→ learning program


→ tuition

club officers

→ leadership opportunities


→ feedback

public speaking

→ communication and leadership training

Vice President Public Relations

→ Public Relations Liaison

2Keep public data up to date.

Many prospective members are looking for a Toastmasters club. Will they find your club? And, when they find it, will the meeting and contact information be correct?

At least once a year, check the Toastmasters Find a Club information for your club. In Club Central, you can update the club contact, ­meeting location, and schedule, and add the club website and Facebook pages. In the Club Demographics section, you can indicate whether your club accepts online attendance.

Does your club website have old or inaccurate information? A visitor shouldn’t wonder how to visit or if your club is still meeting. Additionally, photos of smiling members on your home page can make prospective members feel welcomed even before they visit.

3Manage social media channels.

Social media channels (Facebook, Instagram, LinkedIn, Twitter, YouTube, Meetup, and many more) are free or very low-cost ways to get the word out and to engage with your target audience. You don’t have to do all of them at once. It is better to pick one or two channels that resonate with your target audience and to post content consistently.

For most social media, images are more engaging than text. You can post pictures of members having fun or being recognized for accomplishments. Engage prospective visitors by sharing stories of transformation. “If you have 20 to 25 members in your club, you have 20 to 25 stories of transformation that you can share on social media,” says Yadav, of the India club.

4Create materials that safeguard the Toastmasters brand.

As the VPPR, one of your responsibilities is to safeguard the Toastmasters brand, putting forth brand-consistent images to increase engagement and enhance credibility.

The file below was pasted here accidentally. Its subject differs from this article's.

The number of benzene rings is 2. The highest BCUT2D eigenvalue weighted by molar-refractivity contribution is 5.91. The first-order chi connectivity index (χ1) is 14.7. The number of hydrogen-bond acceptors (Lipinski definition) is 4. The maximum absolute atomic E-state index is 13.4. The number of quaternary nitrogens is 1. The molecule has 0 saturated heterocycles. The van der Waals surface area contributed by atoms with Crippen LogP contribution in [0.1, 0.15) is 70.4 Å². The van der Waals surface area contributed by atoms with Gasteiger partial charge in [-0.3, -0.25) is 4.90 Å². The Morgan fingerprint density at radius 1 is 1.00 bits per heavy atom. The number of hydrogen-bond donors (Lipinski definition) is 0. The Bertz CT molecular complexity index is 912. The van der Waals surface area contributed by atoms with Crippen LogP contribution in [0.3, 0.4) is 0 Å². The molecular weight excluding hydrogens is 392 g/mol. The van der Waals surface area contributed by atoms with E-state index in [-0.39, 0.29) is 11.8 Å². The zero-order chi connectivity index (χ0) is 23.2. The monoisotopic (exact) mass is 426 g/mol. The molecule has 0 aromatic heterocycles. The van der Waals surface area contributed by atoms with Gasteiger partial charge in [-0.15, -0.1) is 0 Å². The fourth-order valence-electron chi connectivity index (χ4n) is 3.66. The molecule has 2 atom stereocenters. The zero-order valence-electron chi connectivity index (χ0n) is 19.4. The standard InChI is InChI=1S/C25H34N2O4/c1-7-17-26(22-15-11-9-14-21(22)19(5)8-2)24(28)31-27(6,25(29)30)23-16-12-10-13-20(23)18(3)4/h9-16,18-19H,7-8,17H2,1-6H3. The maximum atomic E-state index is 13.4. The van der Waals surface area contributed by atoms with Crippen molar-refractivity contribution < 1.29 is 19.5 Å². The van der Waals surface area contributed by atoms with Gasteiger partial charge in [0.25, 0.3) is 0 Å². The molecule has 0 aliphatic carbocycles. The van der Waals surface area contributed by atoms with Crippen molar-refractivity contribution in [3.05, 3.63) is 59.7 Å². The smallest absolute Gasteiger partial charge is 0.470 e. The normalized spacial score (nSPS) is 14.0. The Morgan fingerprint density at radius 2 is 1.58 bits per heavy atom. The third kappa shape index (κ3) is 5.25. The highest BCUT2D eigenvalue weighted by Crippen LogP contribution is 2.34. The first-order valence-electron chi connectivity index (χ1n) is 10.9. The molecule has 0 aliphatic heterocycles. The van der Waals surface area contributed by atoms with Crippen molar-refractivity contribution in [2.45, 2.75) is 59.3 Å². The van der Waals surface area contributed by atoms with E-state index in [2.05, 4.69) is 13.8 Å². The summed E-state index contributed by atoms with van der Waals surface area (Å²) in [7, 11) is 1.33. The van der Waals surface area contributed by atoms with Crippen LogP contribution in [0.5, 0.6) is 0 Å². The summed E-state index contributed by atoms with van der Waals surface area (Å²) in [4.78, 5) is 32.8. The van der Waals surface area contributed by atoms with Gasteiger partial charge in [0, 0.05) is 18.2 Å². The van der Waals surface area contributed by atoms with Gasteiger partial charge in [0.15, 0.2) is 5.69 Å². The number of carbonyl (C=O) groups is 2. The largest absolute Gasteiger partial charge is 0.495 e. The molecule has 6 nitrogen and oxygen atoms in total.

Create promotional images for events, including your club meetings, using pre-made Toastmasters promotional material, or using your own creations (see the Toastmasters Brand Portal, where you can find the Brand Manual, Toastmasters logo, social media templates, and more). Canva is a popular graphic design platform for quickly creating eye-catching promotional material.

Branding-related knowledge can help you in other ways as well. “I learned how to build an arsenal of camera-ready branding materials for my business—which in the past were haphazard at best,” says Gazin, the podcast co-host.

5Work with other club officers.

Discuss and coordinate PR efforts as an officer team, especially with the Vice President Membership. Work together on plans for special events, starting a few weeks out with promotion. Provide members with promotional material that they can use to invite guests. Ask members to share social media posts.

Also, look for your successor early in the Toastmasters year, and have them help you with promotional efforts, building their skill and confidence in a few aspects of the role. Consider creating a transition document for your successor and outlining club-specific information, such as how to access the club website and other promotional channels.

6Learn from others.

As you grow in the VPPR role, take the opportunity to learn from other VPPRs.

“Learn from as many others as possible. Create a VPPR network in your Division or District so that you can share ideas,” says Keith Sheldrake, DTM, of EloquenTIA in Rome, Italy.

Good ideas aren’t limited to your District. VPPRs from around the world can offer you ideas. For example, you can network with other VPPRs in Facebook groups such as Toastmasters VPPR and VP-Public Relations (VPPR)-Toastmasters across the World.

Grow your club by letting the world (or at least your target audience) know how they can benefit from your Toastmasters club.